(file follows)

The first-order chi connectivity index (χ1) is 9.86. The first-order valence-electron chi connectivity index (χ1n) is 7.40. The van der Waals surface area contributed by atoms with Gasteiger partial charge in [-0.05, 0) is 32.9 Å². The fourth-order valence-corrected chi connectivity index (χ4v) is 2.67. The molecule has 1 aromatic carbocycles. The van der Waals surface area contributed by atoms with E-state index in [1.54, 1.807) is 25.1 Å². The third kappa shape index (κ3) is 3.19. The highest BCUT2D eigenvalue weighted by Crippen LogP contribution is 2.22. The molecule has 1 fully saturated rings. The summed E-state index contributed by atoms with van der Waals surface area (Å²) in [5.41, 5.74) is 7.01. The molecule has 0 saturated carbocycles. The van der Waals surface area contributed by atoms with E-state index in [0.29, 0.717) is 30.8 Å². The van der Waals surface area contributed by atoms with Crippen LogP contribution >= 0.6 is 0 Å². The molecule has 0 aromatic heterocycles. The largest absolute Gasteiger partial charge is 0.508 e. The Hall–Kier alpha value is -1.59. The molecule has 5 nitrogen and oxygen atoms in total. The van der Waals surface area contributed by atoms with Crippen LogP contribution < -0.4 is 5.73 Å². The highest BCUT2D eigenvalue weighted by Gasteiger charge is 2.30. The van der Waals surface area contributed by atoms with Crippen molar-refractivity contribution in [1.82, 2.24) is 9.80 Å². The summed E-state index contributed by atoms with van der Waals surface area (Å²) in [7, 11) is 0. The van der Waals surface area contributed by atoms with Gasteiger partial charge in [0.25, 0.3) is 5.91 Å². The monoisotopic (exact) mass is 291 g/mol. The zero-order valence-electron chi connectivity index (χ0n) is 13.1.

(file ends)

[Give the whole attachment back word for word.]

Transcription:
The first-order chi connectivity index (χ1) is 9.86. The first-order valence-electron chi connectivity index (χ1n) is 7.40. The van der Waals surface area contributed by atoms with Gasteiger partial charge in [-0.05, 0) is 32.9 Å². The fourth-order valence-corrected chi connectivity index (χ4v) is 2.67. The molecule has 1 aromatic carbocycles. The van der Waals surface area contributed by atoms with E-state index in [1.54, 1.807) is 25.1 Å². The third kappa shape index (κ3) is 3.19. The highest BCUT2D eigenvalue weighted by Crippen LogP contribution is 2.22. The molecule has 1 fully saturated rings. The summed E-state index contributed by atoms with van der Waals surface area (Å²) in [5.41, 5.74) is 7.01. The molecule has 0 saturated carbocycles. The van der Waals surface area contributed by atoms with E-state index in [0.29, 0.717) is 30.8 Å². The van der Waals surface area contributed by atoms with Crippen LogP contribution >= 0.6 is 0 Å². The molecule has 0 aromatic heterocycles. The largest absolute Gasteiger partial charge is 0.508 e. The Hall–Kier alpha value is -1.59. The molecule has 5 nitrogen and oxygen atoms in total. The van der Waals surface area contributed by atoms with Crippen LogP contribution < -0.4 is 5.73 Å². The highest BCUT2D eigenvalue weighted by Gasteiger charge is 2.30. The van der Waals surface area contributed by atoms with Crippen molar-refractivity contribution in [1.82, 2.24) is 9.80 Å². The summed E-state index contributed by atoms with van der Waals surface area (Å²) in [7, 11) is 0. The van der Waals surface area contributed by atoms with Gasteiger partial charge in [0.25, 0.3) is 5.91 Å². The monoisotopic (exact) mass is 291 g/mol. The zero-order valence-electron chi connectivity index (χ0n) is 13.1.